9. Promote “leverage a skill to learn a skill” – Leaders need to set a tone for followers to both bring a skill into an assignment and learn a skill from an assignment. Assignments that don’t have growth opportunities for followers are lost learning opportunities. Be deliberate about ensuring followers not only bring experience to a situation, but also gain experience from it.
  10. In-the-moment coaching while delivering – Leaders who combine the delivery of results along with in-the-moment coaching to followers provide far more value to the follower’s growth than any amount of sitting in a classroom. Capitalize on learning opportunities by providing timely and candid in-the-moment coaching.

The Consequences:  Not being an intentional followership steward can lead to the following:

  • Your followers won’t grow – When the leader doesn’t walk the talk on growing followers then – guess what – followers don’t grow. Imagine that.
  • You won’t grow – Stagnate followers mean stagnate leaders. Your growth comes in large part through the growth of your followers.
  • You won’t scale – When your growth is limited then your ability to take on larger and more complex areas of responsibility also becomes limited.

The Next Steps: 

  • Review the 10 tips to be a followership steward.
  • Decide which ones you need to improve.
  • For any tips you’ve identified as needing work, put an action plan together to address those followership steward areas.
  • Use a trusted advisor who can hold you accountable to be a better followership steward.
Posted on: August 18, 2022 12:00 AM | Permalink | Comments (4)

Ten Points to be a Better Up and Out Influencer

The Scenario: 

Alberto has just been hired to head up the program management office for Aspiron Group.

Alberto prepares a 30-minute presentation to replace the organization’s status reporting system for his vice president, Irene.

Alberto and Irene will be meeting each other for the first time.

At the beginning of his presentation, Irene gets an urgent phone call and apologizes to Alberto saying she only has 15 minutes.

Alberto presents slide 1, his view of why the organization needs a new status reporting system.

Irene immediately starts questioning Alberto about his reasons for wanting to replace the current system and why money should be redirected from other priorities to the new system.

Alberto, unable to satisfactorily answer some of Irene’s questions, fumbles for answers and gives a lot of “I’ll have to get back to you on that” statements.

After 15 minutes, Irene again apologizes for having to cut the meeting short and leaves the room. “What is he talking about?” Irene thinks as she leaves.

Alberto is left alone sitting in the room, having never gotten past slide 1, feeling as if he’d blown setting a positive first impression with Irene.

The Message:

Poor Alberto. Not only is it less likely that he will get the new status reporting system, but he has also failed to establish credibility with Irene. Rather than starting from a positive or neutral credibility position, he’s now operating from a deficit position, making it more difficult to influence Irene in the future.

As a leader, there are two vitally important concepts you need to clearly understand when influencing up and out. The first is the five tollgates that I believe leaders must successfully pass to effectively influence up and out (who I will refer to as recipients):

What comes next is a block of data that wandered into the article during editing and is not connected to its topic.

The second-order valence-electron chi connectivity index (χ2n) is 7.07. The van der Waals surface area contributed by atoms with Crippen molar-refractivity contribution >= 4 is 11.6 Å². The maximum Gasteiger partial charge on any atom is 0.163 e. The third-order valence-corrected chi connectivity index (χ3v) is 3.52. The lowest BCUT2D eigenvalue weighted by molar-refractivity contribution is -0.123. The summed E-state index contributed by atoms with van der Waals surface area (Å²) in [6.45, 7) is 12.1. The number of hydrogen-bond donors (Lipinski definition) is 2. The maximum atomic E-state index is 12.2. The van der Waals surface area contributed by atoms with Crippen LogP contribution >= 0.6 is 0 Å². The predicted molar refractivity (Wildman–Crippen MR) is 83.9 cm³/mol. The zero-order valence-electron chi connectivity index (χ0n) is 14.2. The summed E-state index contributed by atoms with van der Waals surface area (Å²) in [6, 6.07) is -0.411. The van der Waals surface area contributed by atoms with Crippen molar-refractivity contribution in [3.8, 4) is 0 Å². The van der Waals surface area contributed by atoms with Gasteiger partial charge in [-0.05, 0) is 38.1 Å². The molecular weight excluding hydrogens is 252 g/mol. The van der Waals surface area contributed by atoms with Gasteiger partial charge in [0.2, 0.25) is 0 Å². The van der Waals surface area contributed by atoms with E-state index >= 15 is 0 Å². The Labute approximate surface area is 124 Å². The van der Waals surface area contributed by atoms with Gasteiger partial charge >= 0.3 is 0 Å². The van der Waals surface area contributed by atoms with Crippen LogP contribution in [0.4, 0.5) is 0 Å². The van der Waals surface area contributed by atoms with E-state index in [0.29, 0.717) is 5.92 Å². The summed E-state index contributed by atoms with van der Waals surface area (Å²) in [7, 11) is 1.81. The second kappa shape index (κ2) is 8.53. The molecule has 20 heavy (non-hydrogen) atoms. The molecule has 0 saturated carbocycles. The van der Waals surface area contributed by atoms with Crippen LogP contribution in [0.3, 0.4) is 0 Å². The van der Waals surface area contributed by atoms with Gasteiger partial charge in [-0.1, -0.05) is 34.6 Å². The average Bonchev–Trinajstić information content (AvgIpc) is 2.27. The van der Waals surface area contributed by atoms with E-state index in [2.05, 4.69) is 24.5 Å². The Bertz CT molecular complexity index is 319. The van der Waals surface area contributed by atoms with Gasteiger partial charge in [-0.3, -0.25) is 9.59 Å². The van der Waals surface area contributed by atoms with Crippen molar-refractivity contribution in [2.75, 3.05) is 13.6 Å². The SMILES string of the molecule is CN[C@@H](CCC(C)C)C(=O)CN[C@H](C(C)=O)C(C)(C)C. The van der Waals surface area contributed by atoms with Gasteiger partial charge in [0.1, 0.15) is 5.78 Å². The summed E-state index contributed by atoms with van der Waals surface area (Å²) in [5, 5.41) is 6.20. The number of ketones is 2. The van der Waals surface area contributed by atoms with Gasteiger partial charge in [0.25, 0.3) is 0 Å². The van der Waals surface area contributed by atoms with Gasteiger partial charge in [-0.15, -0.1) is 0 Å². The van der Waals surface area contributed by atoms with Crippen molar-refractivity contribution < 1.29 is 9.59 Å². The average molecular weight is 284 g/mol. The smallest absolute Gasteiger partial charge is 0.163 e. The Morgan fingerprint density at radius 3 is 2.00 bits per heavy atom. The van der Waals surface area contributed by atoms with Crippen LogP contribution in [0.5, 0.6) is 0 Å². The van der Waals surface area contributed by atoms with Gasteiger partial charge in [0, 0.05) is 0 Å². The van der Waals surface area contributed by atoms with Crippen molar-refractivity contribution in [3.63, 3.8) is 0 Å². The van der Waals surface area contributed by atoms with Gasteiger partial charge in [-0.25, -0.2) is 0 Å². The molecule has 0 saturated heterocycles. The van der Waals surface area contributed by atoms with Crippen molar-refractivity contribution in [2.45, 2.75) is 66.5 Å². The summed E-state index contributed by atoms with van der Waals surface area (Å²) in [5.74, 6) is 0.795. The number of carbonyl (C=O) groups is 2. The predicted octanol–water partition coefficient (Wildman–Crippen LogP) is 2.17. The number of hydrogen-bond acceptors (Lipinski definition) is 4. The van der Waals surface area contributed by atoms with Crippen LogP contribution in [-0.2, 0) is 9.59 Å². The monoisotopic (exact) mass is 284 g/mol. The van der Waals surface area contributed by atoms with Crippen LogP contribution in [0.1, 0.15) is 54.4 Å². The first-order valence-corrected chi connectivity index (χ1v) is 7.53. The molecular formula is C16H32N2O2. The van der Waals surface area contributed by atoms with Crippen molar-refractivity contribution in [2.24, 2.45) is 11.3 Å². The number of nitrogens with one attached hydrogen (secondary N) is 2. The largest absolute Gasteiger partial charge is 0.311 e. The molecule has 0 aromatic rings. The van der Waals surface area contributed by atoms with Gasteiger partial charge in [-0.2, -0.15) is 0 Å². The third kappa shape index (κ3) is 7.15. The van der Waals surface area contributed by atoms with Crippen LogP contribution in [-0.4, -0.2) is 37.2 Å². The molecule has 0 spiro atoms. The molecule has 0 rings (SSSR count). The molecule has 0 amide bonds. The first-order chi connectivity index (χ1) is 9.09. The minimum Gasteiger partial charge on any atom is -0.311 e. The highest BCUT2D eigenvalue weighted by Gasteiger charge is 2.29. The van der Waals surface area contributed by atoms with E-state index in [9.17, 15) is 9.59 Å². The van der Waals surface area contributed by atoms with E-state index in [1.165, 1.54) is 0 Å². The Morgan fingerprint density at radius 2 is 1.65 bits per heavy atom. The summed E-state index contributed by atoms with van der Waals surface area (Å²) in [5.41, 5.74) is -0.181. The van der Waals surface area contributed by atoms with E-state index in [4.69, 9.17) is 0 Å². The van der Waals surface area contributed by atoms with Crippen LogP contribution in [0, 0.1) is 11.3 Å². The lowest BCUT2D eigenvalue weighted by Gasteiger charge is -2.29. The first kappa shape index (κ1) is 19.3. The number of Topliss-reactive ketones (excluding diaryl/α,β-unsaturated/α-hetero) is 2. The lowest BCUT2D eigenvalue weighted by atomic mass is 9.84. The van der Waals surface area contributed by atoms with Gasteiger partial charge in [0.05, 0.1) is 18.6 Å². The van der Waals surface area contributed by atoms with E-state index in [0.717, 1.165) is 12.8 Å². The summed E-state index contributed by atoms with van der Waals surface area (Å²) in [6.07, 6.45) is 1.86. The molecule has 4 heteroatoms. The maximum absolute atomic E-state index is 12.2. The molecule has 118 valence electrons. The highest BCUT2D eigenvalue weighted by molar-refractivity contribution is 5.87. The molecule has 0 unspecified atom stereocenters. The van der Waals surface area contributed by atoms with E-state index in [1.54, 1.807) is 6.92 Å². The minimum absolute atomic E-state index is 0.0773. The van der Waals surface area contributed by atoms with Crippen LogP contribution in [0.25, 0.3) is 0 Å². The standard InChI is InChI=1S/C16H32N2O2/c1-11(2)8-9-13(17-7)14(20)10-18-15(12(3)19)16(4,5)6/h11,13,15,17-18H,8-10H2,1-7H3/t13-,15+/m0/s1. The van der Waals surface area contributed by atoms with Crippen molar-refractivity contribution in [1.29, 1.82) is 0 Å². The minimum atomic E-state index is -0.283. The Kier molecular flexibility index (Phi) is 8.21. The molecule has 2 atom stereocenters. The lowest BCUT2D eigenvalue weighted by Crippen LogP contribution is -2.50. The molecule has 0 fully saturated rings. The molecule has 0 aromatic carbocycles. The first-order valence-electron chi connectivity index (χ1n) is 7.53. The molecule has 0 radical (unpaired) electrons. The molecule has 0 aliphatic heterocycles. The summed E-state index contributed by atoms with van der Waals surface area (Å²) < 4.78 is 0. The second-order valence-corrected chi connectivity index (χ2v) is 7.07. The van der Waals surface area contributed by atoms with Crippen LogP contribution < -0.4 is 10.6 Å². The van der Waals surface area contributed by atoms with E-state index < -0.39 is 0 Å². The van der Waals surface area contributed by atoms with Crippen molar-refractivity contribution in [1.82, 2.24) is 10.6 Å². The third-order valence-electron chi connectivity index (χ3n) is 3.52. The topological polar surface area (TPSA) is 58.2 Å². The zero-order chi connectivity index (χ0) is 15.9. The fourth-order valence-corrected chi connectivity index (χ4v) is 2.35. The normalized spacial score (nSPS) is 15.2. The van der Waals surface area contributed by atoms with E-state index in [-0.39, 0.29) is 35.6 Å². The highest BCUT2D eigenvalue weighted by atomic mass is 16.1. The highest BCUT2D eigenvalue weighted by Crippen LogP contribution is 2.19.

• Tollgate 1: The recipient believes you’re credible – The recipient agrees that you have the subject matter knowledge to discuss the problem.
  • Tollgate 2: The recipient acknowledges the problem – The recipient agrees that the problem you’re trying to articulate truly is a problem.
  • Tollgate 3: The recipient understands what you want to do about it – The recipient not only has a clear understanding of the problem, but also understands how you think the problem should be solved.
  • Tollgate 4: The recipient sees how this aligns with his/her priorities – The recipient not only understands what you want to do but also agrees with the urgency of solving the problem relative to other problems on the recipient’s to-do list.
  • Tollgate 5: The recipient gets what you expect him/her to do – The recipient is clear on what you want him/her to do to address the problem.

With tollgate 5 comes the second important concept, which is about decision ownership. There are four decision ownership scenarios, as follows:

  • You propose, recipient decides – You expect the recipient to make a decision based on your proposal.
  • You decide, recipient concurs – You decide and look for concurrence and guidance from the recipient.
  • You decide, recipient is informed – You decide and keep the recipient abreast of your decision.
  • You decide, recipient is not informed – You decide and do not inform the recipient because the recipient doesn’t need to be concerned with your decision.

I can’t over-emphasize enough the importance of these two concepts when influencing up and out. The first ensures alignment with how a problem needs to be solved and what you expect the recipient to do, and the second articulates the roles you and the recipient play in any decision-making.

Do you need to be better at influencing up and out? Here are ten points to consider:

  1. Digest the five tollgates – Truly take the time to understand each tollgate, its importance, and what you need to do to ensure your communications follow the five tollgates structure.
  2. Make sure you structure your content to address each tollgate in sequence - If you haven’t passed tollgate 1, your likelihood of making it through the remaining tollgates is drastically reduced. Build your pitch around each tollgate in sequence.
  3. Make your words count - More content isn’t better. Get your point across in as little content as possible. Make liberal use of bullets versus narrative text to better condense thoughts into consumable chunks.
  4. Be manic about watching reactions - If your recipient is signaling understanding and you’re getting the desired result for a tollgate, move on to the next tollgate. I’ve had plenty of pitches where I’ve glossed over content because the recipient was already on board with what I was presenting in a tollgate. The most important thing is to get what you want, not to showcase everything you’ve prepared.